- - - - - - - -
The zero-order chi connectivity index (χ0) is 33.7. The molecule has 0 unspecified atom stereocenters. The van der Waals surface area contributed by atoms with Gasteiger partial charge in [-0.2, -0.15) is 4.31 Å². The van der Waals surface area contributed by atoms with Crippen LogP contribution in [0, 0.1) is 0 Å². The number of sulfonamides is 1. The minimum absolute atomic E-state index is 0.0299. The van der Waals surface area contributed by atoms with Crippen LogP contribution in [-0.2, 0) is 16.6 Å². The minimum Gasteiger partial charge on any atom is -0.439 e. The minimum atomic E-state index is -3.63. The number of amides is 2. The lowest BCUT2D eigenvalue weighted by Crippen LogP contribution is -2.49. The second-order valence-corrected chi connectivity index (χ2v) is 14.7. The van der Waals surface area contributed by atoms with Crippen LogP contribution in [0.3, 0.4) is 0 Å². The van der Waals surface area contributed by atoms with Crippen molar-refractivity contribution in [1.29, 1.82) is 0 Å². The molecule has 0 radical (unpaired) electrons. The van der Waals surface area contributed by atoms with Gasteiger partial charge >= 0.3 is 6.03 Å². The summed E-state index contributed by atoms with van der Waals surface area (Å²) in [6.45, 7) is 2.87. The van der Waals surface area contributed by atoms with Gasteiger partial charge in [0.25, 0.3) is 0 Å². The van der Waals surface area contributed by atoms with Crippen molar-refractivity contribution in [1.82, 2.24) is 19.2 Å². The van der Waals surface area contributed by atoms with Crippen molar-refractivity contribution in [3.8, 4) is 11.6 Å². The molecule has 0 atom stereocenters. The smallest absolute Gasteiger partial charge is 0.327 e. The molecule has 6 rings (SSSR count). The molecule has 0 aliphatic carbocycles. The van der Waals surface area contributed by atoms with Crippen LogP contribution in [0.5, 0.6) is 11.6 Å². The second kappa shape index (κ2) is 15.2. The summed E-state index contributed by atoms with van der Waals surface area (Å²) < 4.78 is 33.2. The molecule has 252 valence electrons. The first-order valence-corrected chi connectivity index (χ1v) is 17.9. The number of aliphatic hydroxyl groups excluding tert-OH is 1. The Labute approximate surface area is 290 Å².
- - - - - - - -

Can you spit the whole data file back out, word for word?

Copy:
The zero-order chi connectivity index (χ0) is 33.7. The molecule has 0 unspecified atom stereocenters. The van der Waals surface area contributed by atoms with Gasteiger partial charge in [-0.2, -0.15) is 4.31 Å². The van der Waals surface area contributed by atoms with Crippen LogP contribution in [0, 0.1) is 0 Å². The number of sulfonamides is 1. The minimum absolute atomic E-state index is 0.0299. The van der Waals surface area contributed by atoms with Crippen LogP contribution in [-0.2, 0) is 16.6 Å². The minimum Gasteiger partial charge on any atom is -0.439 e. The minimum atomic E-state index is -3.63. The number of amides is 2. The lowest BCUT2D eigenvalue weighted by Crippen LogP contribution is -2.49. The second-order valence-corrected chi connectivity index (χ2v) is 14.7. The van der Waals surface area contributed by atoms with Crippen LogP contribution in [0.3, 0.4) is 0 Å². The van der Waals surface area contributed by atoms with Crippen molar-refractivity contribution in [1.29, 1.82) is 0 Å². The molecule has 0 radical (unpaired) electrons. The van der Waals surface area contributed by atoms with Gasteiger partial charge >= 0.3 is 6.03 Å². The summed E-state index contributed by atoms with van der Waals surface area (Å²) in [6.45, 7) is 2.87. The van der Waals surface area contributed by atoms with Gasteiger partial charge in [0.25, 0.3) is 0 Å². The van der Waals surface area contributed by atoms with Crippen molar-refractivity contribution in [1.82, 2.24) is 19.2 Å². The van der Waals surface area contributed by atoms with Crippen molar-refractivity contribution in [3.8, 4) is 11.6 Å². The molecule has 0 atom stereocenters. The smallest absolute Gasteiger partial charge is 0.327 e. The molecule has 6 rings (SSSR count). The molecule has 0 aliphatic carbocycles. The van der Waals surface area contributed by atoms with Crippen LogP contribution in [0.5, 0.6) is 11.6 Å². The second kappa shape index (κ2) is 15.2. The summed E-state index contributed by atoms with van der Waals surface area (Å²) < 4.78 is 33.2. The molecule has 252 valence electrons. The first-order valence-corrected chi connectivity index (χ1v) is 17.9. The number of aliphatic hydroxyl groups excluding tert-OH is 1. The Labute approximate surface area is 290 Å².